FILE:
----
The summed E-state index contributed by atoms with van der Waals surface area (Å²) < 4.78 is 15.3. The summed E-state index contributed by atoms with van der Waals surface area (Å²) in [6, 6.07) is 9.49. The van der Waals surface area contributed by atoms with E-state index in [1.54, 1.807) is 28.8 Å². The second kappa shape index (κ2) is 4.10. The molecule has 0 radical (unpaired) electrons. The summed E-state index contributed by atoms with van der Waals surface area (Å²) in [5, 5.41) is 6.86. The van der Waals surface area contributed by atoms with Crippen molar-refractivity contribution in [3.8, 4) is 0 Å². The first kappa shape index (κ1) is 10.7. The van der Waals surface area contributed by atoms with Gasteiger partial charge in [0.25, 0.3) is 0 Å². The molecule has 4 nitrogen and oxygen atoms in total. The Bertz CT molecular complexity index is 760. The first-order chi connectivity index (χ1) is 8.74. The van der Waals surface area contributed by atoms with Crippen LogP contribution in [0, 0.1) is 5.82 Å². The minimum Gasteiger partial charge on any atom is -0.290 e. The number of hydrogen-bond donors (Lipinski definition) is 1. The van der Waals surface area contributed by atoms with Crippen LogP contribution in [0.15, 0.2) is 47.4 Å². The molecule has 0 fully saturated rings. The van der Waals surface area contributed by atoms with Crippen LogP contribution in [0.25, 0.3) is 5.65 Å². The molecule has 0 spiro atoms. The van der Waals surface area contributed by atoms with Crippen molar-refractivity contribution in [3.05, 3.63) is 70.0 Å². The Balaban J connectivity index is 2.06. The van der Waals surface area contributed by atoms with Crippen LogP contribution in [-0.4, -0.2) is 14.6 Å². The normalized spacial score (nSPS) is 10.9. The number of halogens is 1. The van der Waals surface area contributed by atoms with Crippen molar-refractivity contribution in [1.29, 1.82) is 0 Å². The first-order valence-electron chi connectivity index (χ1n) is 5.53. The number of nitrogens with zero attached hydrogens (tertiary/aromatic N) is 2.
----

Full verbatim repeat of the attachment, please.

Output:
The summed E-state index contributed by atoms with van der Waals surface area (Å²) < 4.78 is 15.3. The summed E-state index contributed by atoms with van der Waals surface area (Å²) in [6, 6.07) is 9.49. The van der Waals surface area contributed by atoms with E-state index in [1.54, 1.807) is 28.8 Å². The second kappa shape index (κ2) is 4.10. The molecule has 0 radical (unpaired) electrons. The summed E-state index contributed by atoms with van der Waals surface area (Å²) in [5, 5.41) is 6.86. The van der Waals surface area contributed by atoms with Crippen molar-refractivity contribution in [3.8, 4) is 0 Å². The first kappa shape index (κ1) is 10.7. The van der Waals surface area contributed by atoms with Gasteiger partial charge in [0.25, 0.3) is 0 Å². The molecule has 4 nitrogen and oxygen atoms in total. The Bertz CT molecular complexity index is 760. The first-order chi connectivity index (χ1) is 8.74. The van der Waals surface area contributed by atoms with Crippen LogP contribution in [0, 0.1) is 5.82 Å². The minimum Gasteiger partial charge on any atom is -0.290 e. The number of hydrogen-bond donors (Lipinski definition) is 1. The van der Waals surface area contributed by atoms with Crippen LogP contribution in [0.15, 0.2) is 47.4 Å². The molecule has 0 fully saturated rings. The van der Waals surface area contributed by atoms with Crippen LogP contribution in [0.25, 0.3) is 5.65 Å². The molecule has 0 spiro atoms. The van der Waals surface area contributed by atoms with Crippen molar-refractivity contribution in [3.05, 3.63) is 70.0 Å². The Balaban J connectivity index is 2.06. The van der Waals surface area contributed by atoms with Crippen LogP contribution in [-0.4, -0.2) is 14.6 Å². The normalized spacial score (nSPS) is 10.9. The number of halogens is 1. The van der Waals surface area contributed by atoms with Crippen molar-refractivity contribution in [1.29, 1.82) is 0 Å². The first-order valence-electron chi connectivity index (χ1n) is 5.53. The number of nitrogens with zero attached hydrogens (tertiary/aromatic N) is 2.